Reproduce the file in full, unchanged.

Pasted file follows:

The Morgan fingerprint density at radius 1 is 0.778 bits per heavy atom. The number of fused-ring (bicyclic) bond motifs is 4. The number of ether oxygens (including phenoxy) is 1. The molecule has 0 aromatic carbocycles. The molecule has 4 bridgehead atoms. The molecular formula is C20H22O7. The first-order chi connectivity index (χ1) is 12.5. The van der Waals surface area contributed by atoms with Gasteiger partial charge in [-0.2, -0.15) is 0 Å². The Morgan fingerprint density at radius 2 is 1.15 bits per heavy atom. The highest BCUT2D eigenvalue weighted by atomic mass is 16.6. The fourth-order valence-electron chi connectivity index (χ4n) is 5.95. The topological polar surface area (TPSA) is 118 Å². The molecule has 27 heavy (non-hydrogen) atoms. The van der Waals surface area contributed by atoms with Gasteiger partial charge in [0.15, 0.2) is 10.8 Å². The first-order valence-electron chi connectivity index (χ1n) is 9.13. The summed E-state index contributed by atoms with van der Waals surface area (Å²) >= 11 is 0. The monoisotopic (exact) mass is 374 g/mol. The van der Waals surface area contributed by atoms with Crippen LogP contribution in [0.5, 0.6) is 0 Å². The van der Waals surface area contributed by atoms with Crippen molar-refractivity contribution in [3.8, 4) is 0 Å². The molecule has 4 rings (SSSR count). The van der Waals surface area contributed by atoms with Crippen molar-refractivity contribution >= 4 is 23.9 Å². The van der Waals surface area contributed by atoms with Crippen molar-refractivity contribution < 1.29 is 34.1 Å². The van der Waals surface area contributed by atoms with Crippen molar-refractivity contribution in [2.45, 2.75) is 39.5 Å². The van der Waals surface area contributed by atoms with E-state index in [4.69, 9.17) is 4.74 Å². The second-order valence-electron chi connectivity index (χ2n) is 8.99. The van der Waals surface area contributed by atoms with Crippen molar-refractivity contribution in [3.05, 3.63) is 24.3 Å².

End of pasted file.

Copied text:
The Morgan fingerprint density at radius 1 is 0.778 bits per heavy atom. The number of fused-ring (bicyclic) bond motifs is 4. The number of ether oxygens (including phenoxy) is 1. The molecule has 0 aromatic carbocycles. The molecule has 4 bridgehead atoms. The molecular formula is C20H22O7. The first-order chi connectivity index (χ1) is 12.5. The van der Waals surface area contributed by atoms with Gasteiger partial charge in [-0.2, -0.15) is 0 Å². The Morgan fingerprint density at radius 2 is 1.15 bits per heavy atom. The highest BCUT2D eigenvalue weighted by atomic mass is 16.6. The fourth-order valence-electron chi connectivity index (χ4n) is 5.95. The topological polar surface area (TPSA) is 118 Å². The molecule has 27 heavy (non-hydrogen) atoms. The van der Waals surface area contributed by atoms with Gasteiger partial charge in [0.15, 0.2) is 10.8 Å². The first-order valence-electron chi connectivity index (χ1n) is 9.13. The summed E-state index contributed by atoms with van der Waals surface area (Å²) >= 11 is 0. The monoisotopic (exact) mass is 374 g/mol. The van der Waals surface area contributed by atoms with Crippen LogP contribution in [0.5, 0.6) is 0 Å². The van der Waals surface area contributed by atoms with Crippen molar-refractivity contribution in [3.8, 4) is 0 Å². The molecule has 4 rings (SSSR count). The van der Waals surface area contributed by atoms with Crippen molar-refractivity contribution >= 4 is 23.9 Å². The van der Waals surface area contributed by atoms with Crippen molar-refractivity contribution < 1.29 is 34.1 Å². The van der Waals surface area contributed by atoms with Crippen molar-refractivity contribution in [2.45, 2.75) is 39.5 Å². The van der Waals surface area contributed by atoms with E-state index in [4.69, 9.17) is 4.74 Å². The second-order valence-electron chi connectivity index (χ2n) is 8.99. The van der Waals surface area contributed by atoms with Crippen molar-refractivity contribution in [3.05, 3.63) is 24.3 Å².